EghtesadOnline: The Central Bank of Iran was until now considered the only entity in charge of devising regulations for fintech companies, but President Hassan Rouhani’s Cabinet on May 23 announced its own regulations with the apparent aim of giving a boost to these firms, which has caused some confusion.
As approved by the ministers, CBI is obligated to “devise and communicate the regulatory framework of micro bank payments, electronic wallets and payments based on a variety of technologies” within a maximum of one month from the time the Cabinet’s directive has been passed.
Banks and payment service providers have been obliged to “provide access to banking services for fintechs that have a license from their related guilds”.
The directive orders CBI to act in line with balancing the market strictly through policymaking and setting standards. In line with “promoting innovation in electronic payments”, CBI is mandated to create controlled innovative environments complete with banking infrastructures in innovative areas that are as yet unregulated, Financial Tribune reported.
Iran’s Minister of Information and Communication Technology Mohammad Javad Azari-Jahromi quickly hailed the directive as a recipe for fintech success.
“Through the government’s directive today, the CBI is obligated to end the monopoly of PSPs in three months and create a suitable and competitive environment for fintech businesses. As a result of this directive’s implementation, a considerable growth in financial technologies is expected in the country,” he said.
However, Milad Jahandar, the head of Iran’s Fintech Association, pointed out that the Cabinet directive has many ambiguities, the first of which being the fact that banks and PSPs have been obligated to facilitate access for fintechs that have already obtained a license from their guilds.
“In the payment sector, especially in case of fintechs, there are no specific guilds,” he told IBENA. “Eliminating monopoly in any area can be a good help for the development of businesses and the implementation method of this directive will have a huge impact on fintech companies, so in this vein we hope the situation does not end up creating more difficulties.”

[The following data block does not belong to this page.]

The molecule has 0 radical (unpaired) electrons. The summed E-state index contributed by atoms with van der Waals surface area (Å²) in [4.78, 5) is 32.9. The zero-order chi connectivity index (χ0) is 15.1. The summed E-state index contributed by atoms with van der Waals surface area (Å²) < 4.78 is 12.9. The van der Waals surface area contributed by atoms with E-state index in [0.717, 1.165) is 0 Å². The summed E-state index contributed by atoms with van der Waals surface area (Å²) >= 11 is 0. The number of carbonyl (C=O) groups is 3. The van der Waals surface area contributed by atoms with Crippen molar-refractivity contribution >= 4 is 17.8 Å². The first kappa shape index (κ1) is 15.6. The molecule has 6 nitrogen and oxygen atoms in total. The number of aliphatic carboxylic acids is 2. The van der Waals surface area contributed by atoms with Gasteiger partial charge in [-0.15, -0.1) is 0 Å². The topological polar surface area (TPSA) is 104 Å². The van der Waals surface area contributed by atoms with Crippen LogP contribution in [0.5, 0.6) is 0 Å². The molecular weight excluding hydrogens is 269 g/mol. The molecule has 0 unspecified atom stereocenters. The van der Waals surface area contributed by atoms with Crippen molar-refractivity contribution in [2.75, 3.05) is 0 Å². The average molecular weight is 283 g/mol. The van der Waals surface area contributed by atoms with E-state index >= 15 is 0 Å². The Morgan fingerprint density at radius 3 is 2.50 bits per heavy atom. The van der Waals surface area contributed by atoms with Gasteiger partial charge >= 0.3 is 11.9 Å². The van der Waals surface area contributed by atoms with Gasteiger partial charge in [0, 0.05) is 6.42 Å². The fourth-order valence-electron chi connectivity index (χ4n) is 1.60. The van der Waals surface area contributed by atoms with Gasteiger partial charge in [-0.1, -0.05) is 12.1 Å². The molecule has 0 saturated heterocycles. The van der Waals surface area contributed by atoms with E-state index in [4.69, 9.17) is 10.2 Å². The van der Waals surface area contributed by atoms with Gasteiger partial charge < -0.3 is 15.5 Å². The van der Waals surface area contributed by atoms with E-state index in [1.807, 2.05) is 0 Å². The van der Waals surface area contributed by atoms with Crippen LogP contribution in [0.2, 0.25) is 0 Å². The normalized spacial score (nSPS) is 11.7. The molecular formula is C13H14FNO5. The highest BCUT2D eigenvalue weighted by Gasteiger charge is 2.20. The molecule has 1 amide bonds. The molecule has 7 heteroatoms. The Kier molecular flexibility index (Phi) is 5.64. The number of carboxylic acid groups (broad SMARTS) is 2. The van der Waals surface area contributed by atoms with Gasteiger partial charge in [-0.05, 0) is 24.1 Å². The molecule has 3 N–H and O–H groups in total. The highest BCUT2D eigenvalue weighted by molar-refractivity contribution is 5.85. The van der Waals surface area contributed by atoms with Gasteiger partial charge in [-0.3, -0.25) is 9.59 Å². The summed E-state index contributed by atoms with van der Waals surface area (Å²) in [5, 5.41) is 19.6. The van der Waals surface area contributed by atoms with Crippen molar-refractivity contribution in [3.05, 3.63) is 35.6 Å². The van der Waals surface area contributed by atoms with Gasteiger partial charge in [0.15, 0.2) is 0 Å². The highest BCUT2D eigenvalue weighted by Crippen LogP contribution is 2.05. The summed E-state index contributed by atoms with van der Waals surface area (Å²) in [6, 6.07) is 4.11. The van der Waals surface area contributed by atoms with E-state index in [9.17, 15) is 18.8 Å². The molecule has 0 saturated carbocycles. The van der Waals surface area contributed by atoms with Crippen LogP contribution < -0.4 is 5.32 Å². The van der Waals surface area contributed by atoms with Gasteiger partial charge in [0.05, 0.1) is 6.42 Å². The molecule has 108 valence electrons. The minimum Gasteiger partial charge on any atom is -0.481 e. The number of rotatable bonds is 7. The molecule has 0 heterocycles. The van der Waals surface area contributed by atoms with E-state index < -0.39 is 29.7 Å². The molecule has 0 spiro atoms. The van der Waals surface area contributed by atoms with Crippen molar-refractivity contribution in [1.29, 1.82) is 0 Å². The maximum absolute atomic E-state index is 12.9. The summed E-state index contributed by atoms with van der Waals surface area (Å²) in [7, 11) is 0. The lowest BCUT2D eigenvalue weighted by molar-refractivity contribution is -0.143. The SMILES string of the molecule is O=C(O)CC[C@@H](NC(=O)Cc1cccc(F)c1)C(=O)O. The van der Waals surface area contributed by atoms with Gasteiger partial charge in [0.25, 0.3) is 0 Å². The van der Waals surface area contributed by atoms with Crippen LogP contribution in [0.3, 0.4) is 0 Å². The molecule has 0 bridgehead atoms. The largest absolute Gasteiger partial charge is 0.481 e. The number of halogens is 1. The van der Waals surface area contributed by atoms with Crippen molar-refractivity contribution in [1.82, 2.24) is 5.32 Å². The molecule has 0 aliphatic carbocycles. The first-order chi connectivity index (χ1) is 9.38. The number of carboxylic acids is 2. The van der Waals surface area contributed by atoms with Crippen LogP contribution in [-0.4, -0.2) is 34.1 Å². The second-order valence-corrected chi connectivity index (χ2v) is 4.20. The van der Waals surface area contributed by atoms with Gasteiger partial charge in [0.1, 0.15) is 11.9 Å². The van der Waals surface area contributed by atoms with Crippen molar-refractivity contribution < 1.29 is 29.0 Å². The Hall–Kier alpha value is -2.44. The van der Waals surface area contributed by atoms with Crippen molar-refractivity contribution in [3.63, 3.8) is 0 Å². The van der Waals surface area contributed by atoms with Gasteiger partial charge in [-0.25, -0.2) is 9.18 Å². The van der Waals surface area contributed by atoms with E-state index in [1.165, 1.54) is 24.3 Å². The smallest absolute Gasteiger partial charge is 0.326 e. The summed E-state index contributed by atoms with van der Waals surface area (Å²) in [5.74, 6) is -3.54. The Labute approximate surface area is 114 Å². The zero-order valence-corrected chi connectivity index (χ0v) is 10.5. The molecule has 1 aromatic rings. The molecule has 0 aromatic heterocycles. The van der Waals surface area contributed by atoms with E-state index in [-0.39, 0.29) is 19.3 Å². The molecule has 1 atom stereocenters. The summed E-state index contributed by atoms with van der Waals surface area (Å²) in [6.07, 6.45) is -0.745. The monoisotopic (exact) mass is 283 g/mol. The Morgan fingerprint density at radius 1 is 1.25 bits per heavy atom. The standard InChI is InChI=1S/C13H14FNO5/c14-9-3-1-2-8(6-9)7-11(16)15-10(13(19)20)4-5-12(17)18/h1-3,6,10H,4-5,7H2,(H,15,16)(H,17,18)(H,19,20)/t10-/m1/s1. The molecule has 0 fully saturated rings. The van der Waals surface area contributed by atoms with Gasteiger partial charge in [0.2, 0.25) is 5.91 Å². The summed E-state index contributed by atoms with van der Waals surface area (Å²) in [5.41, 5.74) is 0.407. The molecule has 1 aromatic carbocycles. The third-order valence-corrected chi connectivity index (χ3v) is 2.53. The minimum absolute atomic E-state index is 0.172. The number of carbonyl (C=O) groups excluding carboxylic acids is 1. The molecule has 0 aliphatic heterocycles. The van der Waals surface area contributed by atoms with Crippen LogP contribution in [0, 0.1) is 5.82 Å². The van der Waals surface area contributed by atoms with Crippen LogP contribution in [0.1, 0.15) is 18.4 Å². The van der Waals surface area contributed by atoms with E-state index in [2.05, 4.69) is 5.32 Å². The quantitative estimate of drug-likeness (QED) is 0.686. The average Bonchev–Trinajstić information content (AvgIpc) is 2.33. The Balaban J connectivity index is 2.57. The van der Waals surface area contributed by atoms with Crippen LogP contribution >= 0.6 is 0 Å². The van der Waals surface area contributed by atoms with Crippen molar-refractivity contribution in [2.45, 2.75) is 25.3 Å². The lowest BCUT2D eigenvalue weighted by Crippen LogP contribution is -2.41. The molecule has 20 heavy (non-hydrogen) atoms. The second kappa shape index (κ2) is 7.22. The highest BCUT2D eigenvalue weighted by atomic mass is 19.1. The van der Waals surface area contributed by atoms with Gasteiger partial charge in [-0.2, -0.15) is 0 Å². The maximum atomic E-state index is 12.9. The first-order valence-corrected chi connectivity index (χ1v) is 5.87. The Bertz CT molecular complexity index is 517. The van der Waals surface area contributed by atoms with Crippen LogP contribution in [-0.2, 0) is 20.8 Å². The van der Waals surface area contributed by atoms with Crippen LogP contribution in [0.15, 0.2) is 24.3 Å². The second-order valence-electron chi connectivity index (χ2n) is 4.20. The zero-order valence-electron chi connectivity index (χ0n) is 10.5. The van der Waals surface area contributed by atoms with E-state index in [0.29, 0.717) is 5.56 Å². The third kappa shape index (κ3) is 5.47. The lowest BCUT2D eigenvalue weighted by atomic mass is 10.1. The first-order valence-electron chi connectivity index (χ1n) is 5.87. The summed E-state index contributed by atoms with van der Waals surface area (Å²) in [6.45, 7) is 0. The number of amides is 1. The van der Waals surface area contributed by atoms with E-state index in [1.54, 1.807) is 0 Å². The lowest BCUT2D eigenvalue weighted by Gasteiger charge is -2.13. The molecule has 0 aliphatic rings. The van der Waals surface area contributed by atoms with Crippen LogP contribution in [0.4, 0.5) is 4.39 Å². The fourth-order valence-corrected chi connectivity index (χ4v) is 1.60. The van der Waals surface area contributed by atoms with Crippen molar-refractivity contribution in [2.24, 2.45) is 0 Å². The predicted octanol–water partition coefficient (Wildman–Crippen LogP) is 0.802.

He noted that in its regulatory frameworks concerning fintechs, CBI had not referred to any guild licenses, whereas the new government directive, which was communicated “without any consultation with or participation of fintechs”, suddenly upends everything.
Jahandar also criticized the fact that the government has effectively undermined CBI’s calculated process of releasing regulatory frameworks after consulting fintechs, and took issue with the fact that Iran is once again disregarding a successful international experience that allows fintechs to regulate themselves in a group fashion.
Nima Amirshekari, the head of Electronic Banking Department at the Monetary and Banking Research Institute, is of the belief that the government intervened because a number of problems in the payment sector–such as PSP’s monopoly, fees and revenues model–had caused headaches for other sectors.
“But it was much better if banks themselves and PSPs had started servicing fintechs much sooner rather than being forced to work with them as per a government directive,” he told IBENA.
Amirshekari voiced concern that this might lead to the creation of yet another monopoly and make things harder for fintechs.
Most probably, one payment company will be recognized as the entity responsible for supervising the operations of fintechs by issuing a permit, which will only tie up fintechs more and give too much power to that company.
“The truth is that requiring licenses from technologies that have yet to be fully understood is not a suitable approach,” he said, adding that since fintech operations have no pre-defined business models, requiring licenses from them will only waste time and create more roadblocks for them.
The Cabinet’s directive cast a shadow over CBI’s envisioned path for fintechs. The central regulatory entity has so far published three regulatory frameworks for the operations of fintechs, the latest of which concerned payment aggregators and was communicated in mid-February.
CBI’s fourth regulatory framework concerning fintechs, which offers electronic wallet and account information management services, is set to be unveiled in the coming months while two other documents to be published by the end of the current fiscal year in March 2019 will complete CBI’s overarching vision for fintechs and cryptocurrencies.